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Author barry
Recipients barry, berker.peksag, eryksun, ethan.furman, jayvdb, leewz, martin.panter, r.david.murray, rhettinger
Date 2016-05-23.15:52:19
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On May 23, 2016, at 02:43 PM, Franklin? Lee wrote:

>I sometimes wrap functions that return iterators to make functions that
>return lists, because I work on the interpreter a lot. From there, it's not
>much of a stretch to imagine functions which are implemented as decorated
>versions of other functions.
>If @public were only to be used as a decorator, it would not be possible to
>have `public` called on a function outside of its definition. But someone
>might call `public(some_decorator(some_function))`.

Do you mean, they'd call this is some module other than the one some_function
was defined in?  I don't know that this is a use case we even want to support.

>(@public is really a macro, if you think about it.)

That's true in a sense.  It doesn't change the decorated thing at all.  I
think it's important to keep in mind that @public isn't the only way to add to

>>It would be possible.  
>(I meant, is it possible for someone to have a non-list __all__?)

Yes.  I've seen existing code where __all__ is assigned to a tuple.

>If the `.append` fails, I think there should be a meaningful error. Perhaps
>"'__all__' is not a list."

You should get something like:

AttributeError: 'tuple' object has no attribute 'append'

which seems pretty obvious.

>I'm thinking of the people who don't read docs and are coming from other
>languages. They'd put `@public` over their method, and one day they'd `import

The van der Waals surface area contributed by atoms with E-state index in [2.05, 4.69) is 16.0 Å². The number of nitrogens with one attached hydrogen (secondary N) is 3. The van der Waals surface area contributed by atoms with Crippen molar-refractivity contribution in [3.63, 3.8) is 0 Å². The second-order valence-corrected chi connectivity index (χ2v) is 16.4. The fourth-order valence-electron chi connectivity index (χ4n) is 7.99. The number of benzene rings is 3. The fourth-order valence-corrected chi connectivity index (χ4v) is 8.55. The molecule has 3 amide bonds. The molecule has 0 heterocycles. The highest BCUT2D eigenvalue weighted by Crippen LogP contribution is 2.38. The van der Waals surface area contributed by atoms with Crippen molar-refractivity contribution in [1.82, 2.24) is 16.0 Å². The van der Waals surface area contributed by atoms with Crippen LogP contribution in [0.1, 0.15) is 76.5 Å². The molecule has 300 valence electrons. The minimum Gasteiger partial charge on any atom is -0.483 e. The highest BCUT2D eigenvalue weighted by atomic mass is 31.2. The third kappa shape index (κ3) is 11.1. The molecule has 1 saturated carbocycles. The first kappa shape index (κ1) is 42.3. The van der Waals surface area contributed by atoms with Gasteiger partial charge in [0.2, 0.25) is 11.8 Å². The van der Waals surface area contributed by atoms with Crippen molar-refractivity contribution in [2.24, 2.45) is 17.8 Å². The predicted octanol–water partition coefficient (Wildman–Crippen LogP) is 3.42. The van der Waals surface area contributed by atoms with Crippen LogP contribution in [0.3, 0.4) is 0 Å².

>*` from that file (whereas they used to only import explicitly), getting an
>error about a name not being defined in their module. "But why would that
>name need to be defined? It's a method."
>Or worse, the name of the method just happens to be the same as something in
>some other file, so they'll focus on why that NAME is being expected in THIS

Well, consenting adults and all.  I'm not sure we need to protect ourselves so
strictly against people who don't read the docs and don't understand Python
(i.e. random cargo-culters).

>>Also, I know that I have several cases where constants are actually
>>instances.  They could be marker objects like::
>>    MARKER = object()  
>(Here's food for thought: A MARKER could be a one-element enum, both
>conceptually and by implementation. Just like how the "bool enum" is
>{True,False} and the "None enum" is {None}.)

Sure.  I don't think that changes anything here though.  Down the line, it
might be an interesting idiom to experiment with (you can probably start with
the standalone enum34 module).
Date User Action Args
2016-05-23 15:52:19barrysetrecipients: + barry, rhettinger, r.david.murray, ethan.furman, berker.peksag, martin.panter, eryksun, leewz, jayvdb
2016-05-23 15:52:19barrylinkissue26632 messages
2016-05-23 15:52:19barrycreate